Birth of mice produced by germ cell nuclear transfer

Hiromi Miki, Kimiko Inoue, Takashi Kohda, Arata Honda, Narumi Ogonuki, Misako Yuzuriha, Nathan Mise, Yasuhisa Matsui, Tadashi Baba, Kuniya Abe, Fumitoshi Ishino, Atsuo Ogura

Research output: Contribution to journalArticlepeer-review

42 Citations (Scopus)


That mammals can be cloned by nuclear transfer indicates that it is possible to reprogram the somatic cell genome to support full development. However, the developmental plasticity of germ cells is difficult to assess because genomic imprinting, which is essential for normal fetal development, is being reset at this stage. The anomalous influence of imprinting is corroborated by the poor development of mouse clones produced from primordial germ cells (PGCs) during imprinting erasure at embryonic day 11.5 or later. However, this can also be interpreted to mean that, unlike somatic cells, the genome of differentiated germ cells cannot be fully reprogrammed. We used younger PGCs (day 10.5) and eventually obtained four full-term fetuses. DNA methylation analyses showed that only embryos exhibiting normal imprinting developed to term. Thus, germ cell differentiation is not an insurmountable barrier to cloning, and imprinting status is more important than the origin of the nucleus donor cell per se as a determinant of developmental plasticity following nuclear transfer.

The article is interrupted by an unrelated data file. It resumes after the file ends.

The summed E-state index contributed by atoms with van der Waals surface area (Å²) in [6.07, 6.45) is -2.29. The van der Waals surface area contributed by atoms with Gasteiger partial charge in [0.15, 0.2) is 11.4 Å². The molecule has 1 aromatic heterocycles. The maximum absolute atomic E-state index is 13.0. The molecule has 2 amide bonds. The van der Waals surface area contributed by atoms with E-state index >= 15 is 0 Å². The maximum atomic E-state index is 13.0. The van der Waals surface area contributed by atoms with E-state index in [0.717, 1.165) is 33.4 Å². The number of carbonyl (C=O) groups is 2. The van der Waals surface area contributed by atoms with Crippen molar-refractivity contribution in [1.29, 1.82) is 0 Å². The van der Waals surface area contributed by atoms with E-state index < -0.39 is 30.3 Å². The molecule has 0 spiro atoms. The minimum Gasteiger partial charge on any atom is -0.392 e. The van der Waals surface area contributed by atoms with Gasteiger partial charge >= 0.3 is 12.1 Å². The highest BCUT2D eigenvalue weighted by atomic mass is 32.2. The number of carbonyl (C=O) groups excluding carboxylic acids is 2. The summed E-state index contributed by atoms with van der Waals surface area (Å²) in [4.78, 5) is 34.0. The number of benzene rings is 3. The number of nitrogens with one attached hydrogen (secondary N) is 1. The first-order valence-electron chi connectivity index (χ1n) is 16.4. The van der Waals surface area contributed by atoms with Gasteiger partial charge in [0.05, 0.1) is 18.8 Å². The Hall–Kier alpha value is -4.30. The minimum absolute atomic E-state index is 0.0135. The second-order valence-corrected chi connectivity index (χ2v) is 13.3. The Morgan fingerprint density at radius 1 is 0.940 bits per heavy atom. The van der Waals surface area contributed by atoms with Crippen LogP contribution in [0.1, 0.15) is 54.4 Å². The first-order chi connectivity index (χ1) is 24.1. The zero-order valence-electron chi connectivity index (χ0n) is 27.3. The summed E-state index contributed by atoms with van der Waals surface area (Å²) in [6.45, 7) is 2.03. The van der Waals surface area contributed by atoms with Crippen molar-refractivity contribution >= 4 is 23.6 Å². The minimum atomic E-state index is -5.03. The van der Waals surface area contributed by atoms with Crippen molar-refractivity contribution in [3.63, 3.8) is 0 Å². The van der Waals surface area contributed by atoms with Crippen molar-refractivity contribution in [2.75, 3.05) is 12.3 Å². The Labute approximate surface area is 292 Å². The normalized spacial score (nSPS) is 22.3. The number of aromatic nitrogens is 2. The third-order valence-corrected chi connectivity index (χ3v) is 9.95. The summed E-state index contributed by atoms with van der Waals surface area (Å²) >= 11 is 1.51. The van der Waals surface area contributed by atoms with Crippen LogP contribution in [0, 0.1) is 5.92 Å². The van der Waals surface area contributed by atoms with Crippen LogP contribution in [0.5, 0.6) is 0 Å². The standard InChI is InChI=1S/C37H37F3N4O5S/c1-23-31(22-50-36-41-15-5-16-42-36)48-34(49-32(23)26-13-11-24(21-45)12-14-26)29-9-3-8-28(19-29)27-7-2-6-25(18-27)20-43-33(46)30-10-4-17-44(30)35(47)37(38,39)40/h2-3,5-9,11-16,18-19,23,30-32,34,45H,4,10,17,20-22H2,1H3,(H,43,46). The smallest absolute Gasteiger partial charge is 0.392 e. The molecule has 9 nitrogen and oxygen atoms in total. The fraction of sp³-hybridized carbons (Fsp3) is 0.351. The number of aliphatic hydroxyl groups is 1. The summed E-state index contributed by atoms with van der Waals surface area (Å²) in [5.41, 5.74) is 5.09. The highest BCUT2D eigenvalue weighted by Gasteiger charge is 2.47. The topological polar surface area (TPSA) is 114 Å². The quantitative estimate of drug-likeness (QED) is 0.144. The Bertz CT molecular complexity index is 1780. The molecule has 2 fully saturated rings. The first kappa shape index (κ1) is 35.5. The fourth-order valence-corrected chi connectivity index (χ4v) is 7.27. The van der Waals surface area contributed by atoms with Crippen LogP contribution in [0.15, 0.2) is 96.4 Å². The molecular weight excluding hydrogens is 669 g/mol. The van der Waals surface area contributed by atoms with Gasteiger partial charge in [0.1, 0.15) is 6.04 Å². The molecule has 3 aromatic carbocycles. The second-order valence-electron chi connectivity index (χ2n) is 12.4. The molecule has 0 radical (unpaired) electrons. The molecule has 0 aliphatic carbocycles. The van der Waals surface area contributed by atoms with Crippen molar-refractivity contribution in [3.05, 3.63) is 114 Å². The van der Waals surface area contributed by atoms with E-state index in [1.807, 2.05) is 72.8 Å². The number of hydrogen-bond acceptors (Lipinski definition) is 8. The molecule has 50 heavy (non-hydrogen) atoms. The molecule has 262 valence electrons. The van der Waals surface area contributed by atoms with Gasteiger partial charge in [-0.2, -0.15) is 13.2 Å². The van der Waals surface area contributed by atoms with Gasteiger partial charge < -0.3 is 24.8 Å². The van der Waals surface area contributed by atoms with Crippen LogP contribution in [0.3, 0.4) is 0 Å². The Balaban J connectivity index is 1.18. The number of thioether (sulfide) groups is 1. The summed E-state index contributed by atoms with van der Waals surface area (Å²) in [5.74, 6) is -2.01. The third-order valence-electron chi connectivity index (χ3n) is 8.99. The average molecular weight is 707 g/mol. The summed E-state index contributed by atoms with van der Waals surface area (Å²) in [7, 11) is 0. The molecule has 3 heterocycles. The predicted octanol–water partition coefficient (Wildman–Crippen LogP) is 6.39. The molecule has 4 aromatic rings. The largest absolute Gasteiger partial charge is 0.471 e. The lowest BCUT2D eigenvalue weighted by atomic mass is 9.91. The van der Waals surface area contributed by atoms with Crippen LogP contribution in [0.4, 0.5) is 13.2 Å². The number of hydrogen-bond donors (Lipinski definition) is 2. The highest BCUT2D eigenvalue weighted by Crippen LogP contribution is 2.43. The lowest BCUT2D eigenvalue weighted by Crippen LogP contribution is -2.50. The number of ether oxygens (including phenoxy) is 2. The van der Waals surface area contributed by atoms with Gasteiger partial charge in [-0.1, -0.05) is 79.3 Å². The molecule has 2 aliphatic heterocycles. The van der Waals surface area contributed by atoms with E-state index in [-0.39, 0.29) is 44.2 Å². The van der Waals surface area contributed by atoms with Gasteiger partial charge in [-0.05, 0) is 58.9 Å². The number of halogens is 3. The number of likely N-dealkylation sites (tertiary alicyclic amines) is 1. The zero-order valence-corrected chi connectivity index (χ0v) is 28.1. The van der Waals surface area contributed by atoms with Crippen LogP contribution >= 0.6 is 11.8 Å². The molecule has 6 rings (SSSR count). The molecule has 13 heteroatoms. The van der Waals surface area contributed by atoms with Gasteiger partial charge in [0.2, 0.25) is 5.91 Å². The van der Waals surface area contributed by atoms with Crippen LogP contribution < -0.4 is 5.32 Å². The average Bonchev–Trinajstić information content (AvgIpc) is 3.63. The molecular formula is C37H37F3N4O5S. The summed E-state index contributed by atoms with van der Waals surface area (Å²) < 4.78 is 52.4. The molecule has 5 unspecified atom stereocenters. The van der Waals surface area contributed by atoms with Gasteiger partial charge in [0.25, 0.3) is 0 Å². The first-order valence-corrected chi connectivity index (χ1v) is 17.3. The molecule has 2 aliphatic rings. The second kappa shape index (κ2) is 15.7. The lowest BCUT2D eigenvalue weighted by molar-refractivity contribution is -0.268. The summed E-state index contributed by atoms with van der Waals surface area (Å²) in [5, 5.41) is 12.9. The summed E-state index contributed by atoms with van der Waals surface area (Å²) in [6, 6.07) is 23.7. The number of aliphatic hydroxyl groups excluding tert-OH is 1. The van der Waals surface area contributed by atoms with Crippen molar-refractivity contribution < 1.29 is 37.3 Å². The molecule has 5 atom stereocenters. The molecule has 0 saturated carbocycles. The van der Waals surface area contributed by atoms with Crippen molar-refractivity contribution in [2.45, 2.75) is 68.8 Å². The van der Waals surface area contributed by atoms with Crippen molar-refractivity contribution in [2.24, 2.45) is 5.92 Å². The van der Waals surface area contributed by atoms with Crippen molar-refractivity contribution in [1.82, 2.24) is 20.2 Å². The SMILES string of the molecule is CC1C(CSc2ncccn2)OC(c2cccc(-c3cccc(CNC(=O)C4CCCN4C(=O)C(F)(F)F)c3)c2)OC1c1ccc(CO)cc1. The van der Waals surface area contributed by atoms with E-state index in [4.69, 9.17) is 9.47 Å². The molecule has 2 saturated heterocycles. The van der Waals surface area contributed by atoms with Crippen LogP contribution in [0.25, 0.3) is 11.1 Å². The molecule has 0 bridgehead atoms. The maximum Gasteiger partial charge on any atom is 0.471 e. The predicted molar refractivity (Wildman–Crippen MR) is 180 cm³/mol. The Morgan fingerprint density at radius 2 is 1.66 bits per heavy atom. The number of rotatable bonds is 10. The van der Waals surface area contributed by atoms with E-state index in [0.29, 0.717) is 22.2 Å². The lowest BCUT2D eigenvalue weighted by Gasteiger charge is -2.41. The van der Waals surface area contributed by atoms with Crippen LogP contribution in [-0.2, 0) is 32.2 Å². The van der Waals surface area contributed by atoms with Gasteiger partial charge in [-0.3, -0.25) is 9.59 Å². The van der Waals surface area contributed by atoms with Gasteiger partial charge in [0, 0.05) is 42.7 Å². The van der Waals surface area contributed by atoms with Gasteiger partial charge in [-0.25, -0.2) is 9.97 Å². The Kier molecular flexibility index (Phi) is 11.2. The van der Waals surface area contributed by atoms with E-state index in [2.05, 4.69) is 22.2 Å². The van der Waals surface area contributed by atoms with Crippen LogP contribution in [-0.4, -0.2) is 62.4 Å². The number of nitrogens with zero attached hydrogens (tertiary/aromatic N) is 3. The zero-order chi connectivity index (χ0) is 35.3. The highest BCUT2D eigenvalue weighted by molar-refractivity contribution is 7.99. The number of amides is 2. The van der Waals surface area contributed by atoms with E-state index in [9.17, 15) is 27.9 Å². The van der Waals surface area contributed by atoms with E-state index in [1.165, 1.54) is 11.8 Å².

Original languageEnglish
Pages (from-to)81-86
Number of pages6
Issue number2
Publication statusPublished - 2005 Feb
Externally publishedYes


  • Cloning
  • Genomic imprinting
  • Mouse
  • Nuclear transfer
  • Primordial germ cell

ASJC Scopus subject areas

  • Genetics
  • Endocrinology
  • Cell Biology


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